The Power of the Clergy in Late 19th Century Batangas as Told by a Citizen of Lipa, Batangas - Batangas History, Culture and Folklore The Power of the Clergy in Late 19th Century Batangas as Told by a Citizen of Lipa, Batangas - Batangas History, Culture and Folklore

The Power of the Clergy in Late 19th Century Batangas as Told by a Citizen of Lipa, Batangas

Everyone who was at one time or the other a student of Philippine History knows that among the reasons for the Philippine Revolution was the repressive rule of the Spaniards in the country over more than three hundred years of colonization. This repression was, in no small measure, due to the often misused power of the clergy, later bedeviled in Philippine History books.

There were other reasons, of course, but towards the end of the nineteenth century, the seeds of nationalistic fervor spawned in Latin America and the Spanish Caribbean1 had spilled over across the Pacific to the country, fueled by increasingly “brutal Spanish rule... (that) restricted Filipino religious rights and political participation in their own governance2.”

This repressive regime was felt in Batangas as well, where many Batangueños — from the common man who took up arms to the intelligentsia who supplied not just the political ideals but the necessary funds as well — had grown disillusioned with Spanish rule and were prepared to fight for independence.

A vivid picture of the tyranny and decadence imposed on the country by the Spanish colonial and church officials — at a time when there was no clear separation between the powers of the church and the state — was provided by a local citizen of the then-municipality of Lipa in his testimony during a hearing held by the American Civil Commission early in the 20th century. The hearing was held upon the wishes of the United States Senate to understand and rationalize ecclesiastical land ownerships in the country.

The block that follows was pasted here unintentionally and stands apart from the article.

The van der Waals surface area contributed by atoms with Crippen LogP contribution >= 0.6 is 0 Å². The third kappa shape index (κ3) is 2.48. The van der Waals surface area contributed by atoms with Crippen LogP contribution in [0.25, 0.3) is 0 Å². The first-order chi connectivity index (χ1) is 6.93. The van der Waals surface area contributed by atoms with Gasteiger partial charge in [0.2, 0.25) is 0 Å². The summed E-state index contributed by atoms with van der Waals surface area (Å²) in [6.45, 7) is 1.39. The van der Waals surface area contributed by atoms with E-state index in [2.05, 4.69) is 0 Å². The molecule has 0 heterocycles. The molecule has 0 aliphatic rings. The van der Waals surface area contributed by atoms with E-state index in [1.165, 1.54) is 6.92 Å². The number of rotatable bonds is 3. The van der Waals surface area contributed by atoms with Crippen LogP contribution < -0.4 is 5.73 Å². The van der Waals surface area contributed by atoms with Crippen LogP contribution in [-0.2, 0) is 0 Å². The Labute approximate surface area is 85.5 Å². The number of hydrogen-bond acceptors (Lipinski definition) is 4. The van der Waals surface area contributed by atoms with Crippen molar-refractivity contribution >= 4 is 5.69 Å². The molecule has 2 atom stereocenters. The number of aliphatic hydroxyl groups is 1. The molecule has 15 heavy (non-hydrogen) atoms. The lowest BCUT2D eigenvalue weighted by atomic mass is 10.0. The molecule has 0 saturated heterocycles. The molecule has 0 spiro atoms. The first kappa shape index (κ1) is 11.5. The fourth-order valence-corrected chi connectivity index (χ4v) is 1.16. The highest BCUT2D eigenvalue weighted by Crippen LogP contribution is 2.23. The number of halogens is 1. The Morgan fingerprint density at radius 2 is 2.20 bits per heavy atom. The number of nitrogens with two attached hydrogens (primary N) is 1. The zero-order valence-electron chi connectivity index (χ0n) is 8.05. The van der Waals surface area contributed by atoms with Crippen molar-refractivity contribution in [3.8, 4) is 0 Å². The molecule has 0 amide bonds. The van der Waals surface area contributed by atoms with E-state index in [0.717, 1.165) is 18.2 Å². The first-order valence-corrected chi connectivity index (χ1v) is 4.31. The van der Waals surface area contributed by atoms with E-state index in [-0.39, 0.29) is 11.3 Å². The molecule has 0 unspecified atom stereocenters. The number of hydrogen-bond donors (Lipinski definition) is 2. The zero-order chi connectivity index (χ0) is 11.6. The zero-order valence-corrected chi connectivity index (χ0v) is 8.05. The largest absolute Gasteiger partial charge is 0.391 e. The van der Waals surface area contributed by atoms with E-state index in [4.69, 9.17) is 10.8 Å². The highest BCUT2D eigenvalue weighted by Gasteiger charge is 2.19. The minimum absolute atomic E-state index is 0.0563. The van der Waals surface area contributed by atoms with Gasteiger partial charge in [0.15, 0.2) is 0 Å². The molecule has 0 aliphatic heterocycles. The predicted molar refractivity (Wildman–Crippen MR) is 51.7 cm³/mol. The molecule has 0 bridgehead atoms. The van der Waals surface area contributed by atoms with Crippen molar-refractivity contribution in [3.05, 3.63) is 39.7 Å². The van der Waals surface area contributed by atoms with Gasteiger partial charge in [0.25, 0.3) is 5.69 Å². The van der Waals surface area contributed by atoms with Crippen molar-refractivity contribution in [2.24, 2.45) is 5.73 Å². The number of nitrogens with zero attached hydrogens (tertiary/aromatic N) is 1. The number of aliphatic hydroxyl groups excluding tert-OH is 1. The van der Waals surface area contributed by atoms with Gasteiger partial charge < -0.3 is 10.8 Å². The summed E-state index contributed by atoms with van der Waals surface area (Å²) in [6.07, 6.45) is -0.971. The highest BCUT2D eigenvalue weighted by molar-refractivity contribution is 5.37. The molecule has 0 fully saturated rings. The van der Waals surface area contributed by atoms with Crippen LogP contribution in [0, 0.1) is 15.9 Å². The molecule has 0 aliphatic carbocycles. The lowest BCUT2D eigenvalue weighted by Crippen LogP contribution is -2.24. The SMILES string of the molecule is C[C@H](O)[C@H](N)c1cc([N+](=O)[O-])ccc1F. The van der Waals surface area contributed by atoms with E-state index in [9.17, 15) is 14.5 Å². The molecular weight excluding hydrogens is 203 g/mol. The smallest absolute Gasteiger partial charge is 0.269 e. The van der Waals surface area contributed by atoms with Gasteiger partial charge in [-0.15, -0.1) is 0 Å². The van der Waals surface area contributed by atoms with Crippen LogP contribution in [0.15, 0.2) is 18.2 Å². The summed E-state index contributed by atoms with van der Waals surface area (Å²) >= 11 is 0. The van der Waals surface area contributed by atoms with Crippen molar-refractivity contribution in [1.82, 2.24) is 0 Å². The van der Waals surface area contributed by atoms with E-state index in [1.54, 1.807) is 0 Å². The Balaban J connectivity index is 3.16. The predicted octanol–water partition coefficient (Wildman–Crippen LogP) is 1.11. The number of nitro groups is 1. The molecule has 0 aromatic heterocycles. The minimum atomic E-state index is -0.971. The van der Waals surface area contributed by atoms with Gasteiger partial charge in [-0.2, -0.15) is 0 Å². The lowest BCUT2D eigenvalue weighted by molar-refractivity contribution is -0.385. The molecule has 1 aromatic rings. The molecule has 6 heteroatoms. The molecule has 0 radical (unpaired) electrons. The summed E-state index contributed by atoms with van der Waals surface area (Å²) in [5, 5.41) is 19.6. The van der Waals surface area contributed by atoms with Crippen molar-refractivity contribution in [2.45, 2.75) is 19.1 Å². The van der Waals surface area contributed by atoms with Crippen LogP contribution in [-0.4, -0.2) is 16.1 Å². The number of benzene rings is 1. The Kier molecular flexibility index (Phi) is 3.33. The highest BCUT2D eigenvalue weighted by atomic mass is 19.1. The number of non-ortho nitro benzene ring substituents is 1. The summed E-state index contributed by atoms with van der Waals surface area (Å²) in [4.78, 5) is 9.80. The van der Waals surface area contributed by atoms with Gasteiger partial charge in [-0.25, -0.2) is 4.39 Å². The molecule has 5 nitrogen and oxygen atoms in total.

Image credit:  Augustinian Churches and History.

The citizen was one Jose Templo, at the time of the hearing a 53-year old landowner and agriculturist. Templo was not a common farmer. In fact, he belonged to one of the municipality’s most prominent families and was an educated man, having studied Philosophy, Canonical Law, and Spanish Civil Law at the Univesity of Santo Tomas3.

In his testimony, Templo gave a scathing assessment of the friars who wielded tremendous power during the recent Spanish occupation. He described them as the “corrupters of youth” and said that their actions “were not responsive to their pious calling as missionaries and teachers of the natives.”

During Lent, Templo told the commission, the parish friar made it a point to be the one to hear the confessions of “young, unmarried country women” and servant penitents whom “he obscenely solicited through words and manipulations in the confessional.”